It’s Bridget Law!

By: Kaia Femenías

I recently had the pleasure of speaking with Bridget Law of the folk band, Elephant Revival.  Renowned for their melodic songs giving off a natural wholesome feel, this Colorado band has come a long way since first coming together ten years ago.  Since their compilation, Elephant Revival has been on national tours, played at monumental Colorado venues such as Red Rocks Amphitheater, as well as made an appearance at Arise Music Festival.

 

Q: How long have you been singing/ playing the violin?

A: About 20 years..well more than that, I’m 33. Singing came later for me, I’ve been singing since I was young because that’s what children do, but actual songs came later.

 

Q: How has your personal experience influenced the direction of the band?

A: I think everybody’s personal experience influences the group. How we eat is a big one, and how we exercise. It can become kind of a need that everyone needs to accommodate. I have a desire and a commitment to live in an optimal state of health, I choose not to partake in certain things. You also need to keep to yourself at times. When we’re all traveling together it’s important to take time for yourself.

 

Q: I’ve noticed your music has a very spiritual vibe, especially after seeing you perform at Arise. Can you talk about this?

A: Yeah, I mean I think it’s the reason why we do it. We’re not trying to define spirituality necessarily, but I think what people pick up on the spirituality aspect of it is that we are working towards (we as humans), and music makers and public speakers if you will, is that we’re saying things with a message that we want people to feel the magic that’s present in life and a connection to nature and the concept that we are all one, that we are all connected. These are all spiritual concepts that are highly present in our music, as well as in the way we think and feel. I think that in this world, in this world of concrete and tall buildings and motorized vehicles it’s easy to forget that, and in our music, we hope to remind people of that.

 

Q: How long has the band been together?

Ten years now, ten years next month.

 

Q: What sparked that?

We were all friends, we had all met in various music situations, we kind of picked up on a vibe that we were all chasing this notion that we could change the world through our music. I think that made us want to do it together, we wanted to come together and create something greater than ourselves, greater than any one of us could do on our own.

 

Q: How did the name “Elephant Revival” come about?

There were a few elephants that were living together in the Lincoln Park Zoo in Chicago,and the zookeepers decided to separate them and send an elephant to a different zoo. In transport, the elephant died, and within a few days the other elephants also passed away, and probably from a broken heart because elephants are very family oriented connected creatures. So the concept that started the band was really derived from the idea that we’re tribal creatures and we’re meant to travel together and be a part of things together, and it works, it brought us all to Colorado to play music together.

 

Q: Do you find that after singing a song so many times, it loses some of its personal resonance to you or some of its luster?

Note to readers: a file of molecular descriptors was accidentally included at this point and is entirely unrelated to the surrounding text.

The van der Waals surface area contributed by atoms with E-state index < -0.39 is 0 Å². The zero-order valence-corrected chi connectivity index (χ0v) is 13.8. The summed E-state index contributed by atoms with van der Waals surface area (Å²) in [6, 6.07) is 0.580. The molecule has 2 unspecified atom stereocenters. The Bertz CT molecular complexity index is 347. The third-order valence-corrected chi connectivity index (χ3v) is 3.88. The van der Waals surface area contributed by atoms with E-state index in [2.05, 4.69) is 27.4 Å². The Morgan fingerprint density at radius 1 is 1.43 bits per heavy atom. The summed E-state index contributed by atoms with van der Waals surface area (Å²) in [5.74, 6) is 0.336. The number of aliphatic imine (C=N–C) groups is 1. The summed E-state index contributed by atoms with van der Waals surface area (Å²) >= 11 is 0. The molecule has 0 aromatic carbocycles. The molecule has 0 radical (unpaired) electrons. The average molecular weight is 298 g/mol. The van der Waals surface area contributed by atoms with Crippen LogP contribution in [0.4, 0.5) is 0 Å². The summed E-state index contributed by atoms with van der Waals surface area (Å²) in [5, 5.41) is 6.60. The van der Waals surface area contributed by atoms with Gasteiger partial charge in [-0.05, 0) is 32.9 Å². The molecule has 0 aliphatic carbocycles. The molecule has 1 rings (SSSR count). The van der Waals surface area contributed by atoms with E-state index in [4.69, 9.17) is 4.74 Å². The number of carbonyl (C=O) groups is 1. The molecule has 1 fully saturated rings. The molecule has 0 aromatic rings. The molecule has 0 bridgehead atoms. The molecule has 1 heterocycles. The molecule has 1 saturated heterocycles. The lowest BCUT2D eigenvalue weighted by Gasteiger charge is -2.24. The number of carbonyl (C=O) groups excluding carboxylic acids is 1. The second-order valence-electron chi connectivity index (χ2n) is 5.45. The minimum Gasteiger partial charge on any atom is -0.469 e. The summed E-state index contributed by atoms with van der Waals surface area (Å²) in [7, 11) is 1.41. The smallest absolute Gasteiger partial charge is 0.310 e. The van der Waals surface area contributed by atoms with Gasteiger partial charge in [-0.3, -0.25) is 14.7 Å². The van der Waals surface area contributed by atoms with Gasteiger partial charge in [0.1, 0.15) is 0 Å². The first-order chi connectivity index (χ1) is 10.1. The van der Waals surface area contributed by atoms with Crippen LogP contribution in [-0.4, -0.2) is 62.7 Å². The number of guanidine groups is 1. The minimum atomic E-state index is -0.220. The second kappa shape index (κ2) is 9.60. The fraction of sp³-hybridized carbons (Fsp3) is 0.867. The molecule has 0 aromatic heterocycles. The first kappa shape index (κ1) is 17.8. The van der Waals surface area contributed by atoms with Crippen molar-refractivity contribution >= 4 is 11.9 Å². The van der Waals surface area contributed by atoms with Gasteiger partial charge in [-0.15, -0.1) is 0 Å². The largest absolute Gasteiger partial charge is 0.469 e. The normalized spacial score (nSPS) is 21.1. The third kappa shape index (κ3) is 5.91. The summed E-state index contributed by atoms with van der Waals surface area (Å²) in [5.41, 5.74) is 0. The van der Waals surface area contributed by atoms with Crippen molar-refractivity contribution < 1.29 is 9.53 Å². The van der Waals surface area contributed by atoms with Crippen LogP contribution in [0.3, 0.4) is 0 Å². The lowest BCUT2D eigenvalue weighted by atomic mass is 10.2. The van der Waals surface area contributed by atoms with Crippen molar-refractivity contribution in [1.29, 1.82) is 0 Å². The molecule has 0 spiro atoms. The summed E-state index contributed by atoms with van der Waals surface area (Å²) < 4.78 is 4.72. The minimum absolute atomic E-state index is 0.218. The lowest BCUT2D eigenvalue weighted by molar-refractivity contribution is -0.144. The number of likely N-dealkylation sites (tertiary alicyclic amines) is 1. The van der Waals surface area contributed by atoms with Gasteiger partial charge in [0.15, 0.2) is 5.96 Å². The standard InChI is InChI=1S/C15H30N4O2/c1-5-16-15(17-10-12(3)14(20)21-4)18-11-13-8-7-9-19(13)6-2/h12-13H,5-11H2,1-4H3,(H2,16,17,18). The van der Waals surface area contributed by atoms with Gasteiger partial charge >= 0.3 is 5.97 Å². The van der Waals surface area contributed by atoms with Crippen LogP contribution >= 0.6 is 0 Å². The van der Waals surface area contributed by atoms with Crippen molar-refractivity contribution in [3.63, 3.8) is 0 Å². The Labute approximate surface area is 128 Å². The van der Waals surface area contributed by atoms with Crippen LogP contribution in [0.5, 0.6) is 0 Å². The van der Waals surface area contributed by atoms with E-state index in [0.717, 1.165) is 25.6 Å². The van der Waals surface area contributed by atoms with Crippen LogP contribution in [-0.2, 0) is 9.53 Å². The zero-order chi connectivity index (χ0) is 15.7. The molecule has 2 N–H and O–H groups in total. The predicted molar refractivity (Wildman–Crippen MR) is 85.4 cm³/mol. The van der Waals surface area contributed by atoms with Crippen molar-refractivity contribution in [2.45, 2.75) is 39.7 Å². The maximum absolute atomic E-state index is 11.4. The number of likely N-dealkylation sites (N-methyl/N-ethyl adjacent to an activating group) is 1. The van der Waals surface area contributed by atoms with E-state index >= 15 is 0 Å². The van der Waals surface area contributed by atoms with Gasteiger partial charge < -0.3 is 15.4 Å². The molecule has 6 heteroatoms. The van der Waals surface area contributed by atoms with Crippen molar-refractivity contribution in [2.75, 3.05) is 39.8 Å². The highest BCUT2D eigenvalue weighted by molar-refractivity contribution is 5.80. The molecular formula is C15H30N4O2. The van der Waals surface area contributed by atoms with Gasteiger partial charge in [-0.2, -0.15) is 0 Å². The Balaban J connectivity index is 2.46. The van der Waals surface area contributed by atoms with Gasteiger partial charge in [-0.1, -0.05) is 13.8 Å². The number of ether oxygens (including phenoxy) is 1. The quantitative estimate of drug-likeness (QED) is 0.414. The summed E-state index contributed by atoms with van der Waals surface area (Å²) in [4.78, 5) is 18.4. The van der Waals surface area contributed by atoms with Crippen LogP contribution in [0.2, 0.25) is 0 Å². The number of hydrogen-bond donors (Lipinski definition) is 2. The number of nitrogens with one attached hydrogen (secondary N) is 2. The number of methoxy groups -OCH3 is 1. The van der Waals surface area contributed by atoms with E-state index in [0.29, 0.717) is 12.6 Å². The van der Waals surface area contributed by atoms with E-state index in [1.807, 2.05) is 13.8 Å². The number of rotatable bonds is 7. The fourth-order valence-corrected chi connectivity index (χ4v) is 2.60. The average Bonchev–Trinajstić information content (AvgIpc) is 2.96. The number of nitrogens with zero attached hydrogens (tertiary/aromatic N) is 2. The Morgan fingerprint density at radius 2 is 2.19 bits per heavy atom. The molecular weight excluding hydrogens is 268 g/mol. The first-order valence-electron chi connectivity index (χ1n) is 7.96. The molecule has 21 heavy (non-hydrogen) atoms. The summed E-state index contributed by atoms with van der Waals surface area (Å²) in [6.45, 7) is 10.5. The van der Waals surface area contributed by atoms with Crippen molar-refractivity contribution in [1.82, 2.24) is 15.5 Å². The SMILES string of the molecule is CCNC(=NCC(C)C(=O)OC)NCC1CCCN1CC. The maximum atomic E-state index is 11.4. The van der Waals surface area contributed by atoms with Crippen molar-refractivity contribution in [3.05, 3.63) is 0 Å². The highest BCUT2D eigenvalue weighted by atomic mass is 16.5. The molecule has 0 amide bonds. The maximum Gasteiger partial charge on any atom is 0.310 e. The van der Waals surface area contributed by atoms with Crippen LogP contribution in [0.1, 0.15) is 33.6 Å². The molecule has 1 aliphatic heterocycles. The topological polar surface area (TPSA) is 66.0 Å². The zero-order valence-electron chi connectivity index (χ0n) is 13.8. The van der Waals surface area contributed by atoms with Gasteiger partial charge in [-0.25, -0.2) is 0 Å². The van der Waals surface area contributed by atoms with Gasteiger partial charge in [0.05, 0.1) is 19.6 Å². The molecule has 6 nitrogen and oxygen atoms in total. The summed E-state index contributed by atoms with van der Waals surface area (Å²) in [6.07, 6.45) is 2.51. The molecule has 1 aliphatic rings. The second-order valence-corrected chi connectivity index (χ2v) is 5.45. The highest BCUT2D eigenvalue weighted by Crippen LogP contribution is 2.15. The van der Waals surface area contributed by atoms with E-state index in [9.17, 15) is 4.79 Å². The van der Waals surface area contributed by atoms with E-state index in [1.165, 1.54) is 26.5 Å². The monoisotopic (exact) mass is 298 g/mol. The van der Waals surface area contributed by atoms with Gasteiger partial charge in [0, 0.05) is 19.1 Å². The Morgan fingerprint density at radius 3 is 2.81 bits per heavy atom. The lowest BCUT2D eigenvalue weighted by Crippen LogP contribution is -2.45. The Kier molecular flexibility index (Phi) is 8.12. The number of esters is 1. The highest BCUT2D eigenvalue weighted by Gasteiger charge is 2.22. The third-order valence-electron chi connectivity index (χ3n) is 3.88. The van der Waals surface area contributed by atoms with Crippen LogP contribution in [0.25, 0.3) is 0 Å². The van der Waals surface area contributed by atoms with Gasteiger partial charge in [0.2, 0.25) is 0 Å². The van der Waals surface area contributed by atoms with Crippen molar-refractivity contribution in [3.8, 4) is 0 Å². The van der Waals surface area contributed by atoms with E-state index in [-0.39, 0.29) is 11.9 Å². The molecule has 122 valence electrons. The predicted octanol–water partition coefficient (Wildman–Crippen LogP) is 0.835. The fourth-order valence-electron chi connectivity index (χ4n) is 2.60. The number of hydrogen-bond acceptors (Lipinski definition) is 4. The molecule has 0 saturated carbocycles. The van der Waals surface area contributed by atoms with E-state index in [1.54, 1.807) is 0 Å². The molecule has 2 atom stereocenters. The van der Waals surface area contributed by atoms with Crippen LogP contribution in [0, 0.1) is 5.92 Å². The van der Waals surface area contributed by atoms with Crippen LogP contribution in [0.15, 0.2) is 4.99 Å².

A: I think it’s always fluctuating. There are definitely times when it doesn’t have as much luster but the truth is that the act of being a musician is being able to go back to those moments and to really feel the moment or relive it again and again, and be the carrier of that moment to the people. I think the moments it may lose its luster, if you will, are things like someone’s banjo is out of tune or it was the wrong tempo, those kinds of things, but beyond that, you want to be able to share the song in any given situation from your heart, and get your mind out of the way in order to do that.

 

Q: How has music helped you personally?

A: Oh man, so much. What I mentioned before, about being in a world of concrete and tall buildings and stuff, it helps me get reconnected, it helps me feel like people care. Coming to situations so that people can hear what we have to say and experience just for a moment this sensory experience of the music itself, it just helps me feel connected to people, it helps me believe, helps me have hope for the planet and it’s really given me a sense of joy and purpose in life. I love music, and I think it’s one of the most fascinating things there are to experience, it’s pretty special.

 

Q: Who writes the lyrics?

A: Most of the lyrics are written by Bonnie and Dan of Elephant Revival. Dango’s written a few and I have songs but they’re older. Over the last ten years the music of Elephant Revival has pretty much centered itself around Bonnie and Daniel’s music.

 

Q: When did Bonnie start playing the saw?

A: A few years ago, she likes the more interesting instruments, she’s probably been playing it for about ten years or something.

 

Q: What inspires and motivates you as an artist?

A: Things that make us feel more alive. Things that make us feel… I eat well, and I do yoga, I try to tap into things that make me feel more vibrant and more alive. When I feel inspired is when I feel that way. I mean that in a purely natural way, walking through the Redwoods or jumping into the ocean or eating a really fresh and wild apple, or just having a really genuine connection with someone.

 

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After thanking Bridget for her time, she brought to my attention that Elephant Revival will be playing with the Colorado Symphony Orchestra on November 26th in the Boettcher Concert Hall, a dream come true for the band.